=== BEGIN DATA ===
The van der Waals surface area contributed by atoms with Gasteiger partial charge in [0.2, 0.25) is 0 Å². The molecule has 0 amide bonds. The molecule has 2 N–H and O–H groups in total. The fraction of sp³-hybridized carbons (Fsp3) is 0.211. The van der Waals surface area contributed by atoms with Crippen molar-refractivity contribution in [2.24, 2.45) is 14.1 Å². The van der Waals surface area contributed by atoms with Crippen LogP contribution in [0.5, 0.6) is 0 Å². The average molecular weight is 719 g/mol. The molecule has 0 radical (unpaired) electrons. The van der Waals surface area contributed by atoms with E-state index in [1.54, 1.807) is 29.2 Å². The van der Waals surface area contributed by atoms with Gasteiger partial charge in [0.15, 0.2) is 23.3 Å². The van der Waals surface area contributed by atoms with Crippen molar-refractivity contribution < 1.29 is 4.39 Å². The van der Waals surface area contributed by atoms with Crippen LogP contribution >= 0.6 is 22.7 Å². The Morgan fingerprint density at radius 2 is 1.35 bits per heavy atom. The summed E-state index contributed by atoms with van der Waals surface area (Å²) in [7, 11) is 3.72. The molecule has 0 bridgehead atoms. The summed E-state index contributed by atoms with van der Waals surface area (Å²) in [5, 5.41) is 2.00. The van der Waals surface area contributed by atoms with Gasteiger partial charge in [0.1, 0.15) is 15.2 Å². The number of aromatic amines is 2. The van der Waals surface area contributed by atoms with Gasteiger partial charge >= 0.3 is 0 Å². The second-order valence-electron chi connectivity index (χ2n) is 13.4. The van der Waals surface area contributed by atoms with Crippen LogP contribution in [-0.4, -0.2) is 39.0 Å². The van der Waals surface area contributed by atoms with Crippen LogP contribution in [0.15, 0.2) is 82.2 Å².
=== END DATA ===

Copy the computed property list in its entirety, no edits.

The van der Waals surface area contributed by atoms with Gasteiger partial charge in [0.2, 0.25) is 0 Å². The molecule has 0 amide bonds. The molecule has 2 N–H and O–H groups in total. The fraction of sp³-hybridized carbons (Fsp3) is 0.211. The van der Waals surface area contributed by atoms with Crippen molar-refractivity contribution in [2.24, 2.45) is 14.1 Å². The van der Waals surface area contributed by atoms with Crippen LogP contribution in [0.5, 0.6) is 0 Å². The average molecular weight is 719 g/mol. The molecule has 0 radical (unpaired) electrons. The van der Waals surface area contributed by atoms with E-state index in [1.54, 1.807) is 29.2 Å². The van der Waals surface area contributed by atoms with Gasteiger partial charge in [0.15, 0.2) is 23.3 Å². The van der Waals surface area contributed by atoms with Crippen molar-refractivity contribution < 1.29 is 4.39 Å². The van der Waals surface area contributed by atoms with Crippen LogP contribution >= 0.6 is 22.7 Å². The Morgan fingerprint density at radius 2 is 1.35 bits per heavy atom. The summed E-state index contributed by atoms with van der Waals surface area (Å²) in [7, 11) is 3.72. The molecule has 0 bridgehead atoms. The summed E-state index contributed by atoms with van der Waals surface area (Å²) in [5, 5.41) is 2.00. The van der Waals surface area contributed by atoms with Gasteiger partial charge in [0.1, 0.15) is 15.2 Å². The number of aromatic amines is 2. The van der Waals surface area contributed by atoms with Gasteiger partial charge >= 0.3 is 0 Å². The second-order valence-electron chi connectivity index (χ2n) is 13.4. The van der Waals surface area contributed by atoms with Crippen LogP contribution in [-0.4, -0.2) is 39.0 Å². The van der Waals surface area contributed by atoms with Crippen LogP contribution in [0.15, 0.2) is 82.2 Å².